Lights! Camera! Action! London ready for close-up as film office gets rolling

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The London Film Office has landed more than $2 million in film production in London after only six months on the job, says the head of economic development for the city.


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The city has commitments from 15 film and television projects to work here and a full-length feature film is being shot in London and Strathroy.

Jacob Windatt, producer of the movie Last the Night, credits the London Film Office for getting it made here.

“When the London Film Office got off the ground, it made economic sense for us to reach out to them. It is the launch pad, it made us explore filming here.”

Windatt and director Daniel Turres were looking at various sites to shoot the movie. Windatt said he found the London Film Office to be a one-stop shop for film needs.

It helped connect him to talent in the city, from production staff to wardrobe and makeup, and it helped find locations to shoot.

“We got a lot of support from the city. It’s a real testament to the people in the area. We can put together a top-quality film without outsourcing and bringing people here.”


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Downtown London contributed $75 to each of the 35 crew members to spend in the core.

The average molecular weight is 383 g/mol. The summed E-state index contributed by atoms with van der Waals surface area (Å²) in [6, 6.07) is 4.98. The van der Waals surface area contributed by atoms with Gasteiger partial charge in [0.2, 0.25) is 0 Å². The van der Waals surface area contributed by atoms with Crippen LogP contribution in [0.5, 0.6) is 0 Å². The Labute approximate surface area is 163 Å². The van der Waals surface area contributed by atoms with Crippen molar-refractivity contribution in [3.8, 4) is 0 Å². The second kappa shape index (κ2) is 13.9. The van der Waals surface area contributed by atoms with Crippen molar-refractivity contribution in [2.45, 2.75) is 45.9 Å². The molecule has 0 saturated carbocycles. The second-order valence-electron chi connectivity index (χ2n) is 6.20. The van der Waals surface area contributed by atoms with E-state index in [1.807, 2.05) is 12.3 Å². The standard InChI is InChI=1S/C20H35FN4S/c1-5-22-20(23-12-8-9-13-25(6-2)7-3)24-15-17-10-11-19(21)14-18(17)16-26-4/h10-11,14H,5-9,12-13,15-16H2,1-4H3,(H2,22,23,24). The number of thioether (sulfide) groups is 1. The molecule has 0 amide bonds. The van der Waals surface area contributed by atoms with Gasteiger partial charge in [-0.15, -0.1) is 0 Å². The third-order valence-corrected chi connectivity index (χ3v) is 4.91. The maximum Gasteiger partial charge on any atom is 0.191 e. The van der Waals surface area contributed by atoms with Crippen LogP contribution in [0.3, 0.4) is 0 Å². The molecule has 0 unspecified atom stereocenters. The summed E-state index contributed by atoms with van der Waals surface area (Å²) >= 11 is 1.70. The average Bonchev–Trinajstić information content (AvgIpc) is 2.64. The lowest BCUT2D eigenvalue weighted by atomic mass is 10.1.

The London Film Office was created in April with $300,000 in funding from the city.

Kapil Lakhotia, chief executive of the London Economic Development Corp., said the office has already created a database of 67 sites for potential film shoots — “and that is growing every day” — and is helping connect filmmakers to crews and talent working in the industry as well as support services.

“We are tracking 15 film and TV productions to London. We estimate the value of these 15 to be over $2 million,” he said.

Last the Night is the big win, Lakhotia added.

“It is a full feature. There are well known actors, they have appeared on major pictures and on TV,” he said.


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The cast includes lead actor Shawn Roberts, who has acted in the Resident Evil franchise, and Tara Spencer-Nairn, well known for playing police officer Karen Pelly on Corner Gas.

“The film office is gaining momentum. These successes validate the importance of creative industries in our economy,” Lakhotia said.

“It has economic impact. We are developing an industry cluster in our region. There have been a lot of inquiries. We have been an untapped market for a long time.”

Windatt lives in London as does Turres, but they are used to taking production out of town. Now they feel they do not have to.

“There is a great workforce here. The majority of the crew are Londoners, some Fanshawe College grads are working with us, getting experience on a film set.”

Support from the city for the project included help in getting approvals for various permits need for filiming, medical staff on set for COVID-19 testing and leads to businesses offering services, Windatt said

Help from the film office in finding sites for filming led to locations such as the London Music Hall and the Richard Ivey School of Business at Western University, he said.

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